Excited for a better year: The COVID vaccine makes that possible
The rollout of the COVID-19 vaccine marks a turning point for our world. 2020 has been a dark year for so many, and the pandemic’s stress for medical professionals is relentless. Despite the constant risk of exposure, we have continued to show up for our patients. The light at the end of the tunnel has arrived for frontline workers.
Having been immunized on Dec. 17 during the first round available to healthcare workers in our state, I can say firsthand that the process is simple and relatively painless.
Adequate information was provided before getting vaccinated to make an informed decision, with a four page-long explanation of the vaccine, what we know about it, what we don’t and what to expect.
Possible side effects and allergic reactions were also included in the handout, along with a QR code that links directly to the Center for
Disease Control (CDC) website to report either. I also opted in to receive a simple text message reminder each day for the first week with a direct link to the site’s questionnaire. I had some pain at the injection site, more like a tetanus shot than a flu shot, and fatigue. If I experience anything else, there are follow-up opportunities to report side effects at three, six and 12 months after, too.
That data goes directly to the CDC, so researchers can continue to monitor the vaccine’s safety, effectiveness and any side effects for years to come, in keeping with the established protocol for all vaccines.
I recognize the critical role the vaccine plays for people like me in our ability to care for others and to eventually be able to get back to normal life. Never have I been this excited to participate in healthcare since the birth of my twins nearly 20 years ago. After receiving the second dose of the vaccine in three weeks, I look forward to simple activities like going to salons, visiting my children without the fear of spreading the virus to them from exposure through my work and returning to the gym I have missed since March.
Over the next several months, the vaccine will become available for different segments of the population, and it is every person’s responsibility to get vaccinated when eligible. Please help curb the spread by doing your part, which includes vaccination and continuing to use masks and social distancing. As a mother and a wife, I understand we all have people to show up for in our lives. I recommend getting vaccinated so we can safely be with our loved ones in 2021.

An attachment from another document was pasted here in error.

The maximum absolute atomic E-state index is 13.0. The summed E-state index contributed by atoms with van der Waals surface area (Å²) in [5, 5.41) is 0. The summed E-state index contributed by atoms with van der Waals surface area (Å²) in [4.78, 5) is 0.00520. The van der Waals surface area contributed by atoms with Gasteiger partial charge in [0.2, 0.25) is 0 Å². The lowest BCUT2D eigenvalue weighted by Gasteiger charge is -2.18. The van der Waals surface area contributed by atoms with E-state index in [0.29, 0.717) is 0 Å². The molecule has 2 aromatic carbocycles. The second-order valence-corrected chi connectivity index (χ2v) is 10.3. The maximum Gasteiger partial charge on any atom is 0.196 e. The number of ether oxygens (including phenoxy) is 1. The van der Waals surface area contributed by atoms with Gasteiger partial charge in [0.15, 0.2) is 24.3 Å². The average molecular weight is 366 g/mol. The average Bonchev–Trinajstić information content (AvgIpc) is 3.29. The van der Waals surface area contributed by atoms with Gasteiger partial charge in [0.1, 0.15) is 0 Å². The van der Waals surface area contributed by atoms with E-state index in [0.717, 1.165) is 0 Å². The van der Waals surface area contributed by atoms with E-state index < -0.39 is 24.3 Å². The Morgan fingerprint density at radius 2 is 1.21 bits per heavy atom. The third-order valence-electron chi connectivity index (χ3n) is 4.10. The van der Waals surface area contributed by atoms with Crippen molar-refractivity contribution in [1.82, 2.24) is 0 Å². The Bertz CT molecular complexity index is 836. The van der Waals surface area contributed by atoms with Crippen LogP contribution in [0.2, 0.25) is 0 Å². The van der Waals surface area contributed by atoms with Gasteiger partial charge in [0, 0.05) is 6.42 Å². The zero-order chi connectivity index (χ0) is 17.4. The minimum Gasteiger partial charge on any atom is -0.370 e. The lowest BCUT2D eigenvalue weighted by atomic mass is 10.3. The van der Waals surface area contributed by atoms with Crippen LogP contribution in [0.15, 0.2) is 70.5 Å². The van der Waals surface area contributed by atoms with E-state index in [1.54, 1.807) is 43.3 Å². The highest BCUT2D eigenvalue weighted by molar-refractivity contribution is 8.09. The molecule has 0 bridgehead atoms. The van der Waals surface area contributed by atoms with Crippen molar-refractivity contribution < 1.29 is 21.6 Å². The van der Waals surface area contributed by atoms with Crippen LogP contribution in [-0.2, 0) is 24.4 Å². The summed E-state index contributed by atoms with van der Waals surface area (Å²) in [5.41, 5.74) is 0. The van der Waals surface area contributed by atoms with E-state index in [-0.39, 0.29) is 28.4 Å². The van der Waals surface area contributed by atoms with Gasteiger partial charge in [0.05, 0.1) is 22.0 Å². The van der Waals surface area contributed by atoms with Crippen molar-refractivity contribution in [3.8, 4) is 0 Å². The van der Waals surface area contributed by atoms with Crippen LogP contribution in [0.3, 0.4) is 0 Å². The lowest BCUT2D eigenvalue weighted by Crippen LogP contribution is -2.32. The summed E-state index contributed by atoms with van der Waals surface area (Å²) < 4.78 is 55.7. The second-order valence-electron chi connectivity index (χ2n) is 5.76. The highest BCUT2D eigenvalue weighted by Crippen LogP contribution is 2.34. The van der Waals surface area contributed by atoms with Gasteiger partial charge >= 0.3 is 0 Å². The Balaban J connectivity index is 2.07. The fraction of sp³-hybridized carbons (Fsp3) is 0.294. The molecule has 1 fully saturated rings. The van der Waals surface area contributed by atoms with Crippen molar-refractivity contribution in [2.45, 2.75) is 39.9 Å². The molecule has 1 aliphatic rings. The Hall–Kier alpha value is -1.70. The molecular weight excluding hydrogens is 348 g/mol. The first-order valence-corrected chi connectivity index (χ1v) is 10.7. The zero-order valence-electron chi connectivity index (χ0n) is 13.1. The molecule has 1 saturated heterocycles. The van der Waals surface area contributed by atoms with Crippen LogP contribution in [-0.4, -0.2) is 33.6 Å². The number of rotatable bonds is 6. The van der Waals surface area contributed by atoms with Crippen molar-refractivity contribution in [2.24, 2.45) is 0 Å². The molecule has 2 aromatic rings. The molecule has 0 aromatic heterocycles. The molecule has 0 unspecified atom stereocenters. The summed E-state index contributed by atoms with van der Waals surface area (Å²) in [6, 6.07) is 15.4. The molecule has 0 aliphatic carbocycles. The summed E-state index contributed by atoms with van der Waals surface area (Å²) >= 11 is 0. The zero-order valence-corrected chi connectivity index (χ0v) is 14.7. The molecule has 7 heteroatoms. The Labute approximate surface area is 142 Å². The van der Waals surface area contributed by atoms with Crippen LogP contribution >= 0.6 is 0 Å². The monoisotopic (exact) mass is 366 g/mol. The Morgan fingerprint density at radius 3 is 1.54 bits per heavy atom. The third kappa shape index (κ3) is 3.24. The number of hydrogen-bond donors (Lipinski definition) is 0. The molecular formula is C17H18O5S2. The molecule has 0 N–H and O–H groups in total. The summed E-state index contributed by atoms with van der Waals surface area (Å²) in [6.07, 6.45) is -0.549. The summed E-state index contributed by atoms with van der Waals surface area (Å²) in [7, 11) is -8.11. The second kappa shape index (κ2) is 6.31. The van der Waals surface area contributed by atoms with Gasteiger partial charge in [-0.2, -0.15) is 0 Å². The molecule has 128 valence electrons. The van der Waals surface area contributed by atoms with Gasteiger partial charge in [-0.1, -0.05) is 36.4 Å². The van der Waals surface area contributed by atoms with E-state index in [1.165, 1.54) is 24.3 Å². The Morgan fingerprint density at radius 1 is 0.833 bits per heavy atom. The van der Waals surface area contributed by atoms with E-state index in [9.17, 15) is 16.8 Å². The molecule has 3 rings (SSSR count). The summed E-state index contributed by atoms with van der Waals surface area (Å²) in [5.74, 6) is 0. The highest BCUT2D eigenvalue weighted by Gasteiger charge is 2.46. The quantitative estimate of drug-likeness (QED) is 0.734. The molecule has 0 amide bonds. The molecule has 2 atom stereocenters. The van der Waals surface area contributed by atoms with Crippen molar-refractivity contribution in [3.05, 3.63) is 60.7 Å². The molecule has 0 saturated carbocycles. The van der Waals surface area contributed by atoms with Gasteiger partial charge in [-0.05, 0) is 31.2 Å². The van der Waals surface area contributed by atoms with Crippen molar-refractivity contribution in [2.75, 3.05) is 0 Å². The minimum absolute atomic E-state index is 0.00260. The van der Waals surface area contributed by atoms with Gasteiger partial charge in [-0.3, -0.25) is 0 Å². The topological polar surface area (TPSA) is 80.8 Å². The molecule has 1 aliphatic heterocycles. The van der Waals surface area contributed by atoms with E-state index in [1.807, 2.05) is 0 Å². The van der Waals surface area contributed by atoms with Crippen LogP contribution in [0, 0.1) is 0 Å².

As a community of healthcare leaders, including doctors, nurses and pharmacists, there is no way we would agree to take a vaccine if any potential risks did not outweigh its tremendous benefits. It is vital for the public to understand that the science behind the vaccine is not new. Instead, the vaccine’s development represents a culmination of collective resources and effort that had been previously used to research other diseases for decades.
Vaccination is key to ending the hardships and grief that characterized 2020. The medical, social and economic impact we’ve seen over the past year will continue if segments of our population believe vaccine disinformation instead of their family doctors. At least 70% of our population needs to be vaccinated in order to reach herd immunity, according to public health experts at the CDC. These civil servants have no other agenda than the health and wellbeing of the people of the United States. I cannot say the same for anti-vax conspiracy theorists.
In addition to getting vaccinated when you can, I have a second ask: Please do not retweet, reblog, like, share or comment on posts that disavow the vaccine on social media. While some hesitation is understandable, fear is unwarranted. If social media content triggers an emotional response, pause and talk to your doctor.
For frontline health workers, our patients’ care is at the forefront of all that we do. As friends and neighbors, we hope to see you not at our hospitals or in our ICU wards but out in public with your family when it’s safe. We’re grateful for the vaccine’s role in making that possible.
Dr. Rachel Franklin is vice chair of the University of Oklahoma College of Medicine’s Department of Family and Preventive Medicine and director of its clinics.